Some SC HS Coaches Have Little Capital In Columbia

While some members of the South Carolina High School Coaches Association were busy railing against new South Carolina Head Coach Steve Spurrier's decision to pull scholarships from a select few players, fans are left wondering why some high school coaches feel they've earned the right to dictate scholarship policies to USC ...

(We would like to note at the beginning of this column that there are a number of high school coaches in the state of South Carolina, including Summerville's John McKissick, the winningest high school coach in The United States of America, who do not support the recent actions of some of their peers.)

The list of players reads like a who's who of potential All-Conference, All-American and NFL rosters.

Steven Davis, Shaun Ellis, Albert Haynesworth, Michael Boulware, Peter Boulware, Chris Hope, Jamale Reynolds, Vonnie Holliday, Richard Seymore, Alex Barron, Greg Jones, Jonathan Heffney, Travis Williams, Leon Hart, Rusty Williams, Lawrence Timmons, Robert Ayers, Courtney Brown, Gideon Brown, Sinclair Cannon, Richie Gandy, Tony McDaniel, Eric Young, Darian Durant and the list goes on and on and on and on.

Players who, in many cases, have been directed out-of-state to other universities by some of the same coaches who are now leading a charge to boycott Steve Spurrier's efforts with Gamecock football.

This is fodder for debate that almost boggles the mind!

How is it that suddenly some of these coaches feel they have the right to dictate to Coach Spurrier and his staff, who stays and who goes?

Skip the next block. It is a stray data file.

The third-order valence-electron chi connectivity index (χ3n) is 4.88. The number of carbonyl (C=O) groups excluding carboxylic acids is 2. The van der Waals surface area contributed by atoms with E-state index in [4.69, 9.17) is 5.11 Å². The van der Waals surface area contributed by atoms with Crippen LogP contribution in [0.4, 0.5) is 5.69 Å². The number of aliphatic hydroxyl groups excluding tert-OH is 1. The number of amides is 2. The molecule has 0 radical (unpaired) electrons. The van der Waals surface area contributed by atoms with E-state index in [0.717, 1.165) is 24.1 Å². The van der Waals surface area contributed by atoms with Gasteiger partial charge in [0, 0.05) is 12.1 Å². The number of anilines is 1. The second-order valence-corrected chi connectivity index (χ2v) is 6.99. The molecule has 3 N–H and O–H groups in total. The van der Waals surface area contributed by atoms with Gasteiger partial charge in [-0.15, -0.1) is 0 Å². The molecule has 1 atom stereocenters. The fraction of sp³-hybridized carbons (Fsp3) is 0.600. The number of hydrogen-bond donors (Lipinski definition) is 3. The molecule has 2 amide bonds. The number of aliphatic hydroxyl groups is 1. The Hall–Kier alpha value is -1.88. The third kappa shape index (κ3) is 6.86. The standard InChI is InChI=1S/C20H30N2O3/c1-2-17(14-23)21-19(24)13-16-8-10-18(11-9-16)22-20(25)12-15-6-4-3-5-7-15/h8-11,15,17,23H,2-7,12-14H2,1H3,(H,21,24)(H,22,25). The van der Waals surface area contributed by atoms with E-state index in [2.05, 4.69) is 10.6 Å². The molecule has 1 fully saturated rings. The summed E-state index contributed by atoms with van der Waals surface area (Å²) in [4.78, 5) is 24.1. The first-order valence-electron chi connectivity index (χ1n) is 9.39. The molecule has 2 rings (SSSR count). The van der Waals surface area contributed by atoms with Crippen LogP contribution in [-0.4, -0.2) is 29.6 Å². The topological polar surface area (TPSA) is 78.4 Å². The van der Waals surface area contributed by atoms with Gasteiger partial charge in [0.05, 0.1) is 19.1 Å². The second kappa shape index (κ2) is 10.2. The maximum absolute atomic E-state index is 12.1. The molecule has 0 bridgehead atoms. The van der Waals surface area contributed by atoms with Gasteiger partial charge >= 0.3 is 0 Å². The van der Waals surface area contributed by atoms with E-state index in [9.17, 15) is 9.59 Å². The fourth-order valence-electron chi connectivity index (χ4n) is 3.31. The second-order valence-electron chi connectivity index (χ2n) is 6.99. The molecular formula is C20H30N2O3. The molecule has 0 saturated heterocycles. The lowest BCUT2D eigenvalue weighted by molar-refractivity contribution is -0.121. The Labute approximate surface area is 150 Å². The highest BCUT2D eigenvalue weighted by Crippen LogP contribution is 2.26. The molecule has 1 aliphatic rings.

Here is the high schoolers' side of the story.

Many will tell you that their players, those who chose to go out-of-state, did so of their own accord wanting simply to play at a school where they had or have a chance to win a championship.

Others will tell you that there were mitigating circumstances that led to certain players leaving the state - circumstances of which they (the coaches) had no control such as parents or childhood preferences.

All that may be true but another truth is that high school coaches have more influence over their charges than most are willing to readily admit. They downplay their roles when there is an exodus and up-play their roles when they send a marginal prospect to Columbia.

Let's be real here. Many of these protesters are looking for recognition in their own right when they send one of their players packing to a Bobby Bowden or Phil Fulmer or whomever the flavor of the day is knocking at their office door during a given recruiting season.

You see, in the minds of some of these high school coaches they are validated by the ranking and tradition of the school at which their protégé signs - and along with that can come the claim of knowing celebrity big time college coaches on a first name basis.

Yet now, when these same highschool grand-standers have the opportunity to support one of the biggest celebrity names in the history of college coaching, not to mention send a message in the process that hard work and dedication pays off ... what do they do? Why they organize a little mass self-grandeuring attention-grabber right in the middle of Steve Spurrier's return to Hoover during SEC Media Days.

Nothing is by chance with these guys.